- In comparison with this disclosure, no distinguishing feature can be found between "an engine oil composition for alcohol-based fuel engines" (document (9)) and "the use of an engine oil composition for gasoline and diesel engines" (claimed invention) since the disclosure of document (9) encompasses the use of an engine oil composition for lubricating an alcohol-based fuel engine wherein said fuel can contain up to 90% of petroleum-based fuel such as gasoline (cf. point 9.2 above). The Respondent, in that respect, provided no clear and immediate evidence of any fundamental difference between those two uses which would have enabled the Board to deviate from this finding.

- Regarding the alkaline-earth metal borate, the disclosure of document (9) offers two individualised alternatives i.e. the alkaline-earth metal borate is either in pure state or is an overbasic alkaline-earth metal borate. The second alternative corresponds altogether to the component (a) of the claimed invention. The proportion of component (a) (0.01 to 30%) covers completely the proportion of the alkaline-earth metal borate of document (9) (0.01 to 10%).

- The Board concurs with the Respondent that the disclosure of document (9) does not disclose the compulsory combination of component (a), (b) and (c). However, in the present case, such a finding cannot actually be considered as a multiple selection conferring novelty. Indeed, when assessing inter alia novelty, a claim should be given its broadest technically sensible meaning (cf. T 596/96, point 3.2 of the reasons). In that respect, the Board observes that the term "comprising" present in Claim 1 must be interpreted as encompassing all the specifically mentioned features as well optional, additional, unspecified ones (cf. T 457/98, point 2.1.1 of the reasons). This is all the more clear, in the present case, since the description of the patent in suit states that:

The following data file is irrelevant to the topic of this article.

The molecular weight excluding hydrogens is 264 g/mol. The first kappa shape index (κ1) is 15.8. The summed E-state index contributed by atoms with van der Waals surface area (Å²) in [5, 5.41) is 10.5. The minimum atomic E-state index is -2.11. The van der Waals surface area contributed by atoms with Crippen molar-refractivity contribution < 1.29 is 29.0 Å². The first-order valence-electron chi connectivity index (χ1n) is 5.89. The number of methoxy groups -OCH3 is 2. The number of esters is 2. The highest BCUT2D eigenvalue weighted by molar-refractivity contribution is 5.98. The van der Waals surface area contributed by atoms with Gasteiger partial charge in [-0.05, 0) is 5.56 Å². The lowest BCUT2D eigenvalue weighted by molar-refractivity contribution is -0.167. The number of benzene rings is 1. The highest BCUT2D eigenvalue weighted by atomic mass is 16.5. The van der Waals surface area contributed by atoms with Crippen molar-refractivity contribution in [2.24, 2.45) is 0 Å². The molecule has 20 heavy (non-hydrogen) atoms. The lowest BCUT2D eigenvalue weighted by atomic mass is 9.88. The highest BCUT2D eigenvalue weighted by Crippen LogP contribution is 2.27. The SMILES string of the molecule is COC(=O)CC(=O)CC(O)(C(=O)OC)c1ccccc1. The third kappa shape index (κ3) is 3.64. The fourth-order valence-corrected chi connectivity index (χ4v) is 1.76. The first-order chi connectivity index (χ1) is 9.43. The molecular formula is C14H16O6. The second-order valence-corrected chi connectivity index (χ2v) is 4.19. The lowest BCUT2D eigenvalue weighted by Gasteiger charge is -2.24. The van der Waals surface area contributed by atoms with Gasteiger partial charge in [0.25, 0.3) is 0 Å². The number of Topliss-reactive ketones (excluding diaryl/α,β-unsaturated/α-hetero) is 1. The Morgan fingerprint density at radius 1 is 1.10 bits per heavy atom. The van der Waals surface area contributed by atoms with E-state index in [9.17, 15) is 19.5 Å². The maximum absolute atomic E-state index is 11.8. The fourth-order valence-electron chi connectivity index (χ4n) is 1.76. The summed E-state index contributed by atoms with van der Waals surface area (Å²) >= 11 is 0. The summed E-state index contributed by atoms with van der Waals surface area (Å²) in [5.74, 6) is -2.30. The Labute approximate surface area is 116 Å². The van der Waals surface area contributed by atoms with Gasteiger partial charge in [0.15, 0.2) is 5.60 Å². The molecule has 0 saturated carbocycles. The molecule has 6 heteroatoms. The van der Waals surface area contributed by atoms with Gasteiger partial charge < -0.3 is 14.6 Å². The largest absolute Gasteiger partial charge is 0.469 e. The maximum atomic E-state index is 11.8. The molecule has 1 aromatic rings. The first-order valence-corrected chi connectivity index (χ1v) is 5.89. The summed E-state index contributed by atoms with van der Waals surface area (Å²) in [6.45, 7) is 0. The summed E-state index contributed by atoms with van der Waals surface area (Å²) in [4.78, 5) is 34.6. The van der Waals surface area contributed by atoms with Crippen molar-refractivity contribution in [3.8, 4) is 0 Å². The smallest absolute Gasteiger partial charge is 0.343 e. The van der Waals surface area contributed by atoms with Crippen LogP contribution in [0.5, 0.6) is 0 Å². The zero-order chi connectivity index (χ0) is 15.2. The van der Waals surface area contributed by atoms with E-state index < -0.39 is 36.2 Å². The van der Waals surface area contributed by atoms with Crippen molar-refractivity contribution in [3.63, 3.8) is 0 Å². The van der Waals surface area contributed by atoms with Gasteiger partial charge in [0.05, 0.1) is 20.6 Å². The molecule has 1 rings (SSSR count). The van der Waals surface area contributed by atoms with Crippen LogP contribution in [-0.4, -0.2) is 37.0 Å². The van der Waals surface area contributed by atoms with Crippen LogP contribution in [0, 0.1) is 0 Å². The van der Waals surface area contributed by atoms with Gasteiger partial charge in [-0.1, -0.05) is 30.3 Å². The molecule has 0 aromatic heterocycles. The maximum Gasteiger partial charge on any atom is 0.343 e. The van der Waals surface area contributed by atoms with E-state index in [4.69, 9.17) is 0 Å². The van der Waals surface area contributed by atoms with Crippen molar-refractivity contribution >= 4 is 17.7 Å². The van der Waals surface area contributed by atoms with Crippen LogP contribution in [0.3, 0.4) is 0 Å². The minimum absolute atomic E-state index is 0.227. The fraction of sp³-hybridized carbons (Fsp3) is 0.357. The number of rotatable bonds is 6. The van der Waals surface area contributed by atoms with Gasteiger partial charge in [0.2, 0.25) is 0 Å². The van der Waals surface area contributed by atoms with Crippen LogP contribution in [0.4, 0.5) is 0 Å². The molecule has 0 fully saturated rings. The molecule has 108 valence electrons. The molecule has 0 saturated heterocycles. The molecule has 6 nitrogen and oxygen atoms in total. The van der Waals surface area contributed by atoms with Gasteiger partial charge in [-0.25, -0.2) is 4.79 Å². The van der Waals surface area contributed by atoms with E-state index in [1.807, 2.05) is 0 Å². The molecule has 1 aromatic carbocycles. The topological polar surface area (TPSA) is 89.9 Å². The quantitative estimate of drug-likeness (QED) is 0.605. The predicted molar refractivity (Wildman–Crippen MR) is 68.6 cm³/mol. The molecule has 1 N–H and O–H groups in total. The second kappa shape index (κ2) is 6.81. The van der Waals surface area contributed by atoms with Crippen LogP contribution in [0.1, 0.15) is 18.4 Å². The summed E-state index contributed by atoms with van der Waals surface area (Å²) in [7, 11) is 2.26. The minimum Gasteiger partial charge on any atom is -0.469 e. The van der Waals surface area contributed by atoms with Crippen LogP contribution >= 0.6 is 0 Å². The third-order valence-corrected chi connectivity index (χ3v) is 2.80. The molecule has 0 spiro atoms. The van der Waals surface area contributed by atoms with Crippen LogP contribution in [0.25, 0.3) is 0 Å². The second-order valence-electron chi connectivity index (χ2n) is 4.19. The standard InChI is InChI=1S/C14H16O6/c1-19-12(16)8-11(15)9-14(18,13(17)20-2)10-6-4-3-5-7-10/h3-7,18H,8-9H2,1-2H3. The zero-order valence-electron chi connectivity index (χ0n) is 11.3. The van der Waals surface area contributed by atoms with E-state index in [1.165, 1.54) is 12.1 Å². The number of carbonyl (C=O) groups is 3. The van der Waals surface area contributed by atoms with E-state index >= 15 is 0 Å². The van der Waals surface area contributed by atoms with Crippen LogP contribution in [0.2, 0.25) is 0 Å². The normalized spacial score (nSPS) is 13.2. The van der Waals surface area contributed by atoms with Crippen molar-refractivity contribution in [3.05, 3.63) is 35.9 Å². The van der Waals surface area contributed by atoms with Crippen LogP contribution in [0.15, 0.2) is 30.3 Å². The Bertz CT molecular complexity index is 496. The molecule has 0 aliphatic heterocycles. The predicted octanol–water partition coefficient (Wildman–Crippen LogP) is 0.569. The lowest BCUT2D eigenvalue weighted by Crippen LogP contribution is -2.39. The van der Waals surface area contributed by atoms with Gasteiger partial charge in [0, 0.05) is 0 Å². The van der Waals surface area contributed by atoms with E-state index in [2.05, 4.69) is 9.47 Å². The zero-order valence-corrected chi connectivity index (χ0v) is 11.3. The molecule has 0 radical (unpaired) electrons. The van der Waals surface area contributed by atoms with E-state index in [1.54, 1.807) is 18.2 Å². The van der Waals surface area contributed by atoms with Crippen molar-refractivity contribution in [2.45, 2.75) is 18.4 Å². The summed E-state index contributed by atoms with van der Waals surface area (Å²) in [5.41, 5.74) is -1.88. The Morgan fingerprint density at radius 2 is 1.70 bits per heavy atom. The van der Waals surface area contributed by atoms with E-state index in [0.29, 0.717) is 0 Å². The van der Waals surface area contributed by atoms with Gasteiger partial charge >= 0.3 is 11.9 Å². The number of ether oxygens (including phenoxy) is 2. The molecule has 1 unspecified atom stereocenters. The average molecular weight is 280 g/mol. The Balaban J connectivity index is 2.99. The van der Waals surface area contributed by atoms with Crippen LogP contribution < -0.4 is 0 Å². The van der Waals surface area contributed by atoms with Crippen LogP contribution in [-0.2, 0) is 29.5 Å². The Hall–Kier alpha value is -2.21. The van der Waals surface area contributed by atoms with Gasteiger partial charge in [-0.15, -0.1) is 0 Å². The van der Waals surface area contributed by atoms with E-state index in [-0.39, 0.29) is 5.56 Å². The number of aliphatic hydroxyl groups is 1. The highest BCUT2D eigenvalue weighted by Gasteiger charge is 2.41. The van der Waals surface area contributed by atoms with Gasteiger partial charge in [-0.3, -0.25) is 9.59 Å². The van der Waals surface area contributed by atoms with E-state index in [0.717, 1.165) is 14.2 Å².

"In the present invention, the following conventional lubricating oils additives can be additionally used to improve further the performance of the present invention. Examples of these additives include extreme pressure additives such as tricresyl phosphate, triphenyl phosphate, zinc dithiophosphates,; rust preventives such as petroleum sulfonates, dinonyl naphtalene sulfonates and the like; metal deactivating agents such as benzotriazole and the like; metal-based detergents such as alkaline-earth metal sulfonates, alkaline-earth metal salicylates, alkaline-earth metal pheneates, alkaline-earth metal phosphonates and the like; ashless dispersants such as succinimide, succinic esters, benzylamine and the like; defoamers such as silicon oils and the like; viscosity index improvers and pour point depressants such as polymethacrylates, polyisobutylenes and polystyrenes and the like; and mixtures thereof. Generally, the content of the viscosity index improver is in an amount of about 1 to 30% by weight, the defoamer is in an amount of about 0.0005. to 1% by weight, the metal deactivating agent is in an amount of about 0.005 to 1% by weight, and other additives are used in amounts of about 0.1 to 15% by weight respectively on the basis of the total amount of the composition" (cf. page 4, lines 16 to 29).

In comparison, with the disclosure of document (9) indicated in point 9.2 above, the Board can find no distinguishing feature in the list of components encompassed by the claimed subject matter. Nor can the Board find any novelty relevant distinction in the ranges of values since there is in particular:

a large overlap between the ranges of molybdenum friction modifier (0.01 to 5% in the claimed invention vis à vis 0.1 to 15% in document (9))

a large overlap between the ranges of antioxydant (0.01 to 5% in the claimed invention vis à vis 0.1 to 15% in document (9))

and a complete overlap for the other components.

9.4. It results from the above that the disclosure of document (9) discloses unambiguously two alternatives, one involving an alkaline-earth metal borate in pure state, the other involving an overbasic alkaline-earth metal borate (cf. point 9.2 above). Once the skilled reader has turned his attention to the latter, an engine oil composition falling within the scope of Claim 1 emerges from that disclosure without a further selection having to be made. Therefore, novelty cannot be recognised to said Claim 1.

9.5. Since the Board can only decide on a request as a whole, the patent in suit cannot be maintained in the form as submitted in this auxiliary request and this request must also be rejected.

ORDER

For these reasons it is decided that:

1. The decision under appeal is set aside.

2. The patent is revoked.